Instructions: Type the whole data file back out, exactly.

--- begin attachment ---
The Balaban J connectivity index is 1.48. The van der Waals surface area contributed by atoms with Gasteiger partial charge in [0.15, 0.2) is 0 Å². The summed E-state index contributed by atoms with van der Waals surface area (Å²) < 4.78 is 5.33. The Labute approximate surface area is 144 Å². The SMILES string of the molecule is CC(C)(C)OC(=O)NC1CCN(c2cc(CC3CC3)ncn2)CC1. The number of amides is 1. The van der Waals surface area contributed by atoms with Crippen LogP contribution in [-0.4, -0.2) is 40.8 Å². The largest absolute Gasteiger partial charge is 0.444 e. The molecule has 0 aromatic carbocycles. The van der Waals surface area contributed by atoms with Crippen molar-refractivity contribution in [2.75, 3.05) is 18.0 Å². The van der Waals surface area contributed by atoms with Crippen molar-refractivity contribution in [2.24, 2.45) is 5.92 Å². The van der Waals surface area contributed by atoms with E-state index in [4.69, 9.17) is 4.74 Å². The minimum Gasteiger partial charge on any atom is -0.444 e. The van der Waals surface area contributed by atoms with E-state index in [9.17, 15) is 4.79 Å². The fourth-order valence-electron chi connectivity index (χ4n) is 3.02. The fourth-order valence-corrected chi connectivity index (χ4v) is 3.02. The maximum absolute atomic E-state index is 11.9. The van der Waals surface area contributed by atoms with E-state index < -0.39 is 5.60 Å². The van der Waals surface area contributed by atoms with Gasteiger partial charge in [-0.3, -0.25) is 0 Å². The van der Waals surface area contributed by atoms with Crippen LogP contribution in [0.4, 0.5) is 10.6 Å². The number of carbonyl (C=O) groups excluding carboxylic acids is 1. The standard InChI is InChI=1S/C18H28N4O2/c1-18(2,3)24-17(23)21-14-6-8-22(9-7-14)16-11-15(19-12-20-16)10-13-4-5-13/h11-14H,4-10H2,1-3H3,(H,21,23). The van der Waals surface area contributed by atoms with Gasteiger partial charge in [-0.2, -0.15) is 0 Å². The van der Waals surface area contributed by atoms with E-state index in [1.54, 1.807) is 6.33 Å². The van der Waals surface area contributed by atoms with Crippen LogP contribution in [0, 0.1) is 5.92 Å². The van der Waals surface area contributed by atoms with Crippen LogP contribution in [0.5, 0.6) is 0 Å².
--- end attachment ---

The Balaban J connectivity index is 1.48. The van der Waals surface area contributed by atoms with Gasteiger partial charge in [0.15, 0.2) is 0 Å². The summed E-state index contributed by atoms with van der Waals surface area (Å²) < 4.78 is 5.33. The Labute approximate surface area is 144 Å². The SMILES string of the molecule is CC(C)(C)OC(=O)NC1CCN(c2cc(CC3CC3)ncn2)CC1. The number of amides is 1. The van der Waals surface area contributed by atoms with Crippen LogP contribution in [-0.4, -0.2) is 40.8 Å². The largest absolute Gasteiger partial charge is 0.444 e. The molecule has 0 aromatic carbocycles. The van der Waals surface area contributed by atoms with Crippen molar-refractivity contribution in [2.75, 3.05) is 18.0 Å². The van der Waals surface area contributed by atoms with Crippen molar-refractivity contribution in [2.24, 2.45) is 5.92 Å². The van der Waals surface area contributed by atoms with E-state index in [4.69, 9.17) is 4.74 Å². The minimum Gasteiger partial charge on any atom is -0.444 e. The van der Waals surface area contributed by atoms with E-state index in [9.17, 15) is 4.79 Å². The fourth-order valence-electron chi connectivity index (χ4n) is 3.02. The fourth-order valence-corrected chi connectivity index (χ4v) is 3.02. The maximum absolute atomic E-state index is 11.9. The van der Waals surface area contributed by atoms with E-state index < -0.39 is 5.60 Å². The van der Waals surface area contributed by atoms with Gasteiger partial charge in [-0.3, -0.25) is 0 Å². The van der Waals surface area contributed by atoms with Crippen LogP contribution in [0.4, 0.5) is 10.6 Å². The number of carbonyl (C=O) groups excluding carboxylic acids is 1. The standard InChI is InChI=1S/C18H28N4O2/c1-18(2,3)24-17(23)21-14-6-8-22(9-7-14)16-11-15(19-12-20-16)10-13-4-5-13/h11-14H,4-10H2,1-3H3,(H,21,23). The van der Waals surface area contributed by atoms with Gasteiger partial charge in [-0.2, -0.15) is 0 Å². The van der Waals surface area contributed by atoms with E-state index in [1.54, 1.807) is 6.33 Å². The van der Waals surface area contributed by atoms with Crippen LogP contribution in [0, 0.1) is 5.92 Å². The van der Waals surface area contributed by atoms with Crippen LogP contribution in [0.5, 0.6) is 0 Å².